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18th century cemetery uncovered in Marseille

An eighteenth century cemetery consisting of some 800 graves has been uncovered by Metro works in the French city of Marseille.

18th century cemetery uncovered in Marseille
Archaeologists excavating the eighteenth century cemetery discovered in 
the French city of Marseille [Credit: Thierry Maziers/Inrap]
Located in the northern suburbs, the cemetery of Petites-Crottes, as it was called at the time, was used between 1784 and 1905 before becoming a dumping ground for industrial waste in 1930.

"We knew from historical archives that there was a cemetery in the area but we did not know where," said Anne Richier, an archaeologist from Institut National de Recherches Archéologiques Préventives (Inrap) which is in charge of the excavations.

The burials, which were discovered in 2013, are in good condition.

Most coffins are made of wood, some of lead, and the skeletons are often very well preserved.

Some still have the fabrics of their clothing, uniform buttons, shoes and even rosaries.

Among the most startling discoveries, a small rifle found alongside the leg of a child. "His family wanted to bury him with his favorite toy," says one of the archaeologists working on the site.

Other surprising finds include a corpulent man buried with his tallboy and a red jar containing a fetus.

"We know that at the time it was common to preserve fetuses in formalin," says archaeologist Anne Richier, adding "in this case we assume someone wanted to bury a woman with her lost child."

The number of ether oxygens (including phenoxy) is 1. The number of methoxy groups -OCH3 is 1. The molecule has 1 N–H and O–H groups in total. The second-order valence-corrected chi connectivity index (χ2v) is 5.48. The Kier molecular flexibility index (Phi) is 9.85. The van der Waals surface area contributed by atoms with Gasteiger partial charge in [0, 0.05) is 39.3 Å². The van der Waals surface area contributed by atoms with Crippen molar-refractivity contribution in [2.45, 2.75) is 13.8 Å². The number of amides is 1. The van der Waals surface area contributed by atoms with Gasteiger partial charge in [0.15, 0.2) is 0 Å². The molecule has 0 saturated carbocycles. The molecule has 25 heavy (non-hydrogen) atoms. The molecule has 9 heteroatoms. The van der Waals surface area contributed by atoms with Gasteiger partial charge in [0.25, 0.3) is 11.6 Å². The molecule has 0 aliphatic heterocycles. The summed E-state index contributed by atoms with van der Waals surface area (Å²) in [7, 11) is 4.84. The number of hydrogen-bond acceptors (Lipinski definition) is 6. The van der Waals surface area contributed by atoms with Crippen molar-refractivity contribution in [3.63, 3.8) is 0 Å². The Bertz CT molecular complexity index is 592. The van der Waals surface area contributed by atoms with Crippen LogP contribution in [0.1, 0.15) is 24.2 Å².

Through their discoveries, archaeologists are also learning more about burial practices of the eighteenth century and the characteristics of the local population.

"We will determine the sex, age, nutritional deficiencies, diseases of individuals. All these lives, studied together will tell us the story of the society at that time," said Anne Richier.

The discovery of this cemetery also reflects the evolution of Marseille's northern neighborhoods which hosted some of the many mills and soap factories of the city.

The local population, which lived in quite modest conditions, was joined in the nineteenth century by Italians who flocked to Marseille to find work in the factories.

The vault of one wealthy family was also discovered. "We know that the girl buried with her father was the widow of a Finnish baron. So we'll start researching to find his descendants," says Anne Richier.

Source: Les in Rocks [April 29, 2014]

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